And then, um, here, just to, to put in a little plug here and also some motivation is, uh, gonna be releasing a course on how to do podcasting in the mental health. In mental health context. I've got that. I know, I know about that one. Yes. James knows about that one. So that's one of, gonna be one of our collaborations, but So that's exciting.
Yes, it is. It is. And so, uh, yeah, and I'm married, um, have one daughter who is adulting now. She's, uh, she's uh, um, she's a, a environmental educator. She works for a place called the LaHaie Forest School down in Chattanooga. And she. Teaches first graders and kindergartners about nature and all of that kind of stuff, and she's outside with them every day razor shine.
Really? Mm-hmm. That's
James Marland: interesting. Yeah. Was she always into that? Was she always into like nature
Gordon Brewer: and teaching? Well, she, well, she was an environmental. Environmental and sustainability major in college. Mm-hmm. And so, uh, she went to the University of South and also known as Suwanee. Um, and, uh, she just kind of happened into that.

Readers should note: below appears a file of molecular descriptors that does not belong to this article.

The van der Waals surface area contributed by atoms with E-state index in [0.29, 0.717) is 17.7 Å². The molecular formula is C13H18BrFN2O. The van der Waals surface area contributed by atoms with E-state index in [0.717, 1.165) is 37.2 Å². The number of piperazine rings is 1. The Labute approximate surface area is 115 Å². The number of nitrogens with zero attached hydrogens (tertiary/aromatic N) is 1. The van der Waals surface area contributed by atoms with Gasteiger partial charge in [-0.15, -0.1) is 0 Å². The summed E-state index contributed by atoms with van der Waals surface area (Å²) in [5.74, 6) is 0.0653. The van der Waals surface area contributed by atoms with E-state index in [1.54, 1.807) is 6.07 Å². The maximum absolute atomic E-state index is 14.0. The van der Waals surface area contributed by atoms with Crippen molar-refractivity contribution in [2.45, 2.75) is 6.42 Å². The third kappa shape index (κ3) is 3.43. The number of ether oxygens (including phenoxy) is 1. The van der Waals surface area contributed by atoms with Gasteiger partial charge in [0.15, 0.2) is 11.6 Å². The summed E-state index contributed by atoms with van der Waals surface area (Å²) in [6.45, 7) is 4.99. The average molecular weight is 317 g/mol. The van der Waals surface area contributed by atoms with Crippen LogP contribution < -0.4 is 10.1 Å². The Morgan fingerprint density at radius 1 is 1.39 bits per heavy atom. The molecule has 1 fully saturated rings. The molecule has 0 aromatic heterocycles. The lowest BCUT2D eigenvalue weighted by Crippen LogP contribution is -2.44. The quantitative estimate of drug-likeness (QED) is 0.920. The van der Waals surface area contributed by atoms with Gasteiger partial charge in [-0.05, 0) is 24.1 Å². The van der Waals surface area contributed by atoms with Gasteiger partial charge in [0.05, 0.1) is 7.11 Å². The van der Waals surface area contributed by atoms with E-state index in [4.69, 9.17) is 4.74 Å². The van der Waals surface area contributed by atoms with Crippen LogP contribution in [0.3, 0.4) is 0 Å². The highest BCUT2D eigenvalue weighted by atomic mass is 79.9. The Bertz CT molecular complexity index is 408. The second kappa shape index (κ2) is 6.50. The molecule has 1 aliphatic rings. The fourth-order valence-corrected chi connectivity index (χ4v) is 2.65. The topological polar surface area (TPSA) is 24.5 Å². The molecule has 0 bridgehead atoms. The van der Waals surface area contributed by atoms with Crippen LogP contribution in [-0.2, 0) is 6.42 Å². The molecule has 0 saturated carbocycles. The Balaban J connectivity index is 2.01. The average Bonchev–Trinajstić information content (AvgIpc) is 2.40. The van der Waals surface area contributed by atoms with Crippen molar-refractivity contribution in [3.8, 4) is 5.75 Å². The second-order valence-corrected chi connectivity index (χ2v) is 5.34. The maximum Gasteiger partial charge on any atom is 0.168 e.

She's a, she's, as I like to tease her about, she's kind of a camp kid rat. She's spent most of her summers do doing church camp stuff. And, and it just, uh, absolutely formed her. And so she's still doing that vicariously through those kids. Can't,
James Marland: I, I was a camp counselor for, well, I think it was only one season.
Mm-hmm. And it was like the best, I don't know. It was the best experience of my life. I still have some great, really great memories from that. So she turned it into a career. Right.
Gordon Brewer: Right. That's cool. She's, she's having a ball. Yeah. So we
James Marland: met, uh, in one of the conferences in Colorado, like, uh mm-hmm. I'd known you from afar, you know, your podcast mm-hmm.